Concerts from the American Folklife Center, Library of Congress

MAY 4, 2017, 12:00 PM, No Tickets Required

Jayme Stone's Folklife (photo credit, Alexandra Defurio)photo credit, Alexandra Defurio

Coolidge Auditorium

Two-time Juno-winning banjoist, composer and instigator Jayme Stone makes music inspired by sounds from around the world—bridging folk, jazz and chamber music. His award-winning albums both defy and honor the banjo’s long role in the world’s music, turning historical connections into compelling sounds. In 2015, he issued Jayme Stone’s Lomax Project (2015), focusing on songs collected by folklorist and field recording pioneer Alan Lomax, whose collections reside at the American Folklife Center. Stone brought together distinctive and creative roots musicians to revive, recycle and reimagine traditional music. The repertoire includes Bahamian sea shanties, Sea Island spirituals, Appalachian ballads, fiddle tunes and work songs collected from both well-known musicians and everyday folk: sea captains, cowhands, fishermen, prisoners and homemakers. His next project, Jayme Stone’s Folklife (2017) takes a similar tack with more great traditional music.

ALSO—an Open Mic (Botkin Lecture) with Jayme Stone

MAY 4, 2:30-3:30pm in the Whittall Pavilion

Jayme Stone and Todd Harvey, Curator of the Alan Lomax Collection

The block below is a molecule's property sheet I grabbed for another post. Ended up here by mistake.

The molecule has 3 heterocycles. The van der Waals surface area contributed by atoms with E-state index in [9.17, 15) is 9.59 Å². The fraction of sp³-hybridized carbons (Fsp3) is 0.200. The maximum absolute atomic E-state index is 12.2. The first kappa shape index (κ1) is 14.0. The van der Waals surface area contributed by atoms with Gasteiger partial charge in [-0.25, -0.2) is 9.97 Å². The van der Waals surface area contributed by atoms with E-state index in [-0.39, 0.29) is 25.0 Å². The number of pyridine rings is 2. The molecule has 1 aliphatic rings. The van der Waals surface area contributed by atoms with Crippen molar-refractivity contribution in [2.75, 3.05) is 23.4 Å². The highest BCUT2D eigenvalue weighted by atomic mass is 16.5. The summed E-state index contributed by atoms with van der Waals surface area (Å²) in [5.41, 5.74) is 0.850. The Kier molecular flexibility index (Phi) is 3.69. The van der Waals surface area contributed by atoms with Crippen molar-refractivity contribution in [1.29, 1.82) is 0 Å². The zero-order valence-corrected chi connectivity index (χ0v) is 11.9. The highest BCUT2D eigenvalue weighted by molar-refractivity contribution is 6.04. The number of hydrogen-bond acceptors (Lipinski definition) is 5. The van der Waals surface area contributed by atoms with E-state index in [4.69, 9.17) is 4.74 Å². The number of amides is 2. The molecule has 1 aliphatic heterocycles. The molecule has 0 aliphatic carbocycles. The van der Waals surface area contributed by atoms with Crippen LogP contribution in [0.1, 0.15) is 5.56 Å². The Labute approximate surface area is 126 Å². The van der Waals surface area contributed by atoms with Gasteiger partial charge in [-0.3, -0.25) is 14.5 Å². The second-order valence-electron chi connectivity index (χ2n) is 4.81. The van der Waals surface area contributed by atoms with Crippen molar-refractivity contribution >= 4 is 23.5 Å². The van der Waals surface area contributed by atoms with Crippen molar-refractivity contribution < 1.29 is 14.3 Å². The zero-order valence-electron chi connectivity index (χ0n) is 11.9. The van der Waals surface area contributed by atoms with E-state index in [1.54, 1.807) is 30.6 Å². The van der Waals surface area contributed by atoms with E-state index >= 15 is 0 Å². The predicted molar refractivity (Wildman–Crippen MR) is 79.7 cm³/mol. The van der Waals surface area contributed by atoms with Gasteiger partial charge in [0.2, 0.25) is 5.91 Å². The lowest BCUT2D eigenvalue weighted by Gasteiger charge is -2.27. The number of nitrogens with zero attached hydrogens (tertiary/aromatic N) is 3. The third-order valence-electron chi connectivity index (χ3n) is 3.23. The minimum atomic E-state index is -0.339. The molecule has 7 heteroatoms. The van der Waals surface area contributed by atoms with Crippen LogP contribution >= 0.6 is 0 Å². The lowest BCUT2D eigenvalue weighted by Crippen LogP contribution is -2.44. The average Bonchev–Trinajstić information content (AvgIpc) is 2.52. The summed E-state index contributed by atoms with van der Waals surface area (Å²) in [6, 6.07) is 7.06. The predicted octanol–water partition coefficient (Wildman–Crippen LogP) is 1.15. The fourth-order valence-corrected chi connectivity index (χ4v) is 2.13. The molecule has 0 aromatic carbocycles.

Jayme Stone is a long-time researcher at the American Folklife Center. During the Open Mic talk, Alan Lomax Collection curator Todd Harvey will ask Jayme to talk about his discoveries in the AFC archive. He will focus on Jayme’s re-imagining of archival recordings, specifically Alan Lomax recordings. Todd will then turn to Jayme’s performing career in general and how the Lomax Project  has impacted his career trajectory.

HOMEGROWN CONCERTS
A free noon concert series presented by the American Folklife Center and the Music Division of the Library of Congress. All concerts are held in the Coolidge Auditorium (located on the Ground Floor of the Thomas Jefferson Building of the Library of Congress) or the Whittall Pavilion (next to the Coolidge, on the Ground Floor, Jefferson Building). Presented in Partnership with the Kennedy Center Millennium Stage. NO TICKETS REQUIRED.